However, this is doubtful because if he was ever found out this would be a public scandal and Roosevelt would not want to risk this. A much more reliable source that contributes heavily to the argument of interpretation one is source I. It is a ‘popular,’ song that describes the points made in interpretation one. ‘He’s got things in full sway, we’re all working and getting our pay,’ This shows that many of the people were getting their fair wages and had jobs, and a popular song would reflect the general public opinion very well.

The source is very reliable because it was sung by the people themselves, it was not a song made up by Roosevelt or a democrat. It outlines the specific things that interpretation one does when it says how the ordinary working class people benefited from the New Deal. All these sources above are contradicted by the rest of the sources, namely C, D, E, G and J, which all support interpretation 2. The most useful source out of these is source C, which is the best source that contributes to the argument promoting interpretation two. The source mentions in detail everything that the opinion does.

It mentions how expensive the New Deal was ‘A national debt of $250 billion, compared to a pre-Roosevelt debt of $19 billion. ‘ The mention of an over powerful government in the quotation is also reinforced in the source. ‘(Billions of dollars) gave him a power which he used ruthlessly. The only result of this will be dictatorial government. ‘ The Second World War is also mentioned in both extracts. The source says ‘By leading his country into war he was able to put every man and woman into work. ‘ Interpretation two agrees with this when it says that World War Two solved America’s economic problems.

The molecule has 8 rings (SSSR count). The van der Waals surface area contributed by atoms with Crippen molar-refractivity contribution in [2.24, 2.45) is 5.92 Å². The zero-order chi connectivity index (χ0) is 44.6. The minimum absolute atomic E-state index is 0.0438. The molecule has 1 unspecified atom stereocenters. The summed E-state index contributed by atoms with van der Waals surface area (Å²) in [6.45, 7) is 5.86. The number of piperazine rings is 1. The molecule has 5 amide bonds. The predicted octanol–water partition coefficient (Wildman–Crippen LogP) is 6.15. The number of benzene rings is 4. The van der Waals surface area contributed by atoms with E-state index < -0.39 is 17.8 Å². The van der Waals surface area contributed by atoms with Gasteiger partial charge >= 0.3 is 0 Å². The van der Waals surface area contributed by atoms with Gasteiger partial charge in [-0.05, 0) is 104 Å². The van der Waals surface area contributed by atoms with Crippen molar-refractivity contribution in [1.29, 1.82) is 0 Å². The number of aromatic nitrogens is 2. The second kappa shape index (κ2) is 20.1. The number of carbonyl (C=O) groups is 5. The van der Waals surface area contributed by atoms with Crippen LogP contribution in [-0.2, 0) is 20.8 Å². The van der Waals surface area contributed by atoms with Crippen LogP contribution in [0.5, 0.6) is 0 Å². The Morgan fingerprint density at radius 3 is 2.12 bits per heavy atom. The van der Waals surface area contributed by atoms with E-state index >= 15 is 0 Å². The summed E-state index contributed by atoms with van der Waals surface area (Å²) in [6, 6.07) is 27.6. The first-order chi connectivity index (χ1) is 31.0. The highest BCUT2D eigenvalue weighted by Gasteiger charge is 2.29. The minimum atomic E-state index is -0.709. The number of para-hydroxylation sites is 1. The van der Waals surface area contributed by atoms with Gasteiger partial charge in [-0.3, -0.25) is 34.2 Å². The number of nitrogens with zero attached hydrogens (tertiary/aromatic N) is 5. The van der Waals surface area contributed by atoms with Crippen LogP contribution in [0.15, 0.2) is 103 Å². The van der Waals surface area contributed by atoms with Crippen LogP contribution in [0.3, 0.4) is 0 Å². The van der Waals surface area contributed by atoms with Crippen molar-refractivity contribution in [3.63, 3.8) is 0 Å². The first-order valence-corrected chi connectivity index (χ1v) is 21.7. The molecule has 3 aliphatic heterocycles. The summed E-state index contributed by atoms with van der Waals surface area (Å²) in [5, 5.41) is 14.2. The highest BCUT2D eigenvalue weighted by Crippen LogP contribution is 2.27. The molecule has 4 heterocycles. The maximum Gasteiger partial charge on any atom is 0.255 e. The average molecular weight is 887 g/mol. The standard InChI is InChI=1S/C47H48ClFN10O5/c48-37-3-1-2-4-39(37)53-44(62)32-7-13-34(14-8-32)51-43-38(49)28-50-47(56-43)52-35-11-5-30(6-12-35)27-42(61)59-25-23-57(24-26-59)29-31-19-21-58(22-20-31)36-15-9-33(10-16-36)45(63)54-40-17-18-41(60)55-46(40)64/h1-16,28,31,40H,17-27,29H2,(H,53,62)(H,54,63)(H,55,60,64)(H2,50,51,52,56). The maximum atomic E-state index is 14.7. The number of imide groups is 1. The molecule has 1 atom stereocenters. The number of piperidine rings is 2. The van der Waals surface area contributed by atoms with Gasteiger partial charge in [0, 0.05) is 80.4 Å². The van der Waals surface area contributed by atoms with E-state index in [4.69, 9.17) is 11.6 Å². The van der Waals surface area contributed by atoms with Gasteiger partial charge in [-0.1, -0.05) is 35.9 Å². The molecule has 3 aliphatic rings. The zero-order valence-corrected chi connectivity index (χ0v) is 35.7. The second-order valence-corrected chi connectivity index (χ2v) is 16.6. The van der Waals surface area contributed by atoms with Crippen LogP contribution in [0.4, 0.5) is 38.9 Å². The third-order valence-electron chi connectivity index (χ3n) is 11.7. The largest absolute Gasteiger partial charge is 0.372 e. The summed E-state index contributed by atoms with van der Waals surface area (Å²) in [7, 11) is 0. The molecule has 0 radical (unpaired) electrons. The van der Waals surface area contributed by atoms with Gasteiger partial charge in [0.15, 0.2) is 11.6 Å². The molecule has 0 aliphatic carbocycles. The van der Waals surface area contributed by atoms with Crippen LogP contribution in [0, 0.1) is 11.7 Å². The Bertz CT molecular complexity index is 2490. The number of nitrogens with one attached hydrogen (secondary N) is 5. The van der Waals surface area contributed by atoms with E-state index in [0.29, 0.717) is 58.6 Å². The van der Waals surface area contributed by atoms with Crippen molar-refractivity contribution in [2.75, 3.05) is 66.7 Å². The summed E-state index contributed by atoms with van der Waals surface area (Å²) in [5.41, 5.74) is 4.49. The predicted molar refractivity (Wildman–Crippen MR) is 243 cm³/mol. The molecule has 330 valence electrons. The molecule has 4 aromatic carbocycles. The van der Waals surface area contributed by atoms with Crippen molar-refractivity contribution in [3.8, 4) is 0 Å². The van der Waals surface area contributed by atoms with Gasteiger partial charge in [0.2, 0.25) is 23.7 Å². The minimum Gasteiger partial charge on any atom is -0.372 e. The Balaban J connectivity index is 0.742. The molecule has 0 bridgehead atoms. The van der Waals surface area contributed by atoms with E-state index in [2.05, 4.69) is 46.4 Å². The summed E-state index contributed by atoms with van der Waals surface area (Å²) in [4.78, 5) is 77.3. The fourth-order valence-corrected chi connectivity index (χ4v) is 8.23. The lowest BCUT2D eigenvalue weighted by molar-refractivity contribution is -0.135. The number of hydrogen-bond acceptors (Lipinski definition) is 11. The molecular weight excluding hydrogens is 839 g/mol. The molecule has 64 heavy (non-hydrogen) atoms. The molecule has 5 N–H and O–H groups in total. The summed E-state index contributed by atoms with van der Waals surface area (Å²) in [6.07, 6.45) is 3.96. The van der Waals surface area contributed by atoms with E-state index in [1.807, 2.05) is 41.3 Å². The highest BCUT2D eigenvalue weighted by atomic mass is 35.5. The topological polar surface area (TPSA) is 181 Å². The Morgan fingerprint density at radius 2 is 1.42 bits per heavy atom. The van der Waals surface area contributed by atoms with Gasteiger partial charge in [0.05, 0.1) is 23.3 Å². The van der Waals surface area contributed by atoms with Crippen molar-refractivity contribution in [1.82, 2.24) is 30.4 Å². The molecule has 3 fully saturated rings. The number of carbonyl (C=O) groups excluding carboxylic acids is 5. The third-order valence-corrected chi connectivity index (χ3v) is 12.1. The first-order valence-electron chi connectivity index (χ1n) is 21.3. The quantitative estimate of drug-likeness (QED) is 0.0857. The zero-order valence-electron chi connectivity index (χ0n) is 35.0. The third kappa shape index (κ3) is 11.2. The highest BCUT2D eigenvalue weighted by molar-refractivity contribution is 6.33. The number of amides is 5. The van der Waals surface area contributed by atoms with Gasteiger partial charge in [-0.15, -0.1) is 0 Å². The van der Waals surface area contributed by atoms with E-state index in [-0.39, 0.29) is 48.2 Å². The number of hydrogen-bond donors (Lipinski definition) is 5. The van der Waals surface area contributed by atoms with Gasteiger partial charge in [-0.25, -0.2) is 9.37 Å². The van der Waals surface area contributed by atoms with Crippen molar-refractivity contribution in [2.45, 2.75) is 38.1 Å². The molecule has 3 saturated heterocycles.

However, Source C comes from a book entitled ‘The Roosevelt myth,’ and therefore shows that the public opinion of Roosevelt was extremely complimentary, because the author contradicts the view of Roosevelt and the New Deal being a success. The source has facts to back up its argument, and is therefore considered to be reliable. It is written by a neutral American historian, and published in 1945, a few years after Roosevelt’s death, so it has no reason to be biased in any way. A source that does have reason to be biased, however, is source J.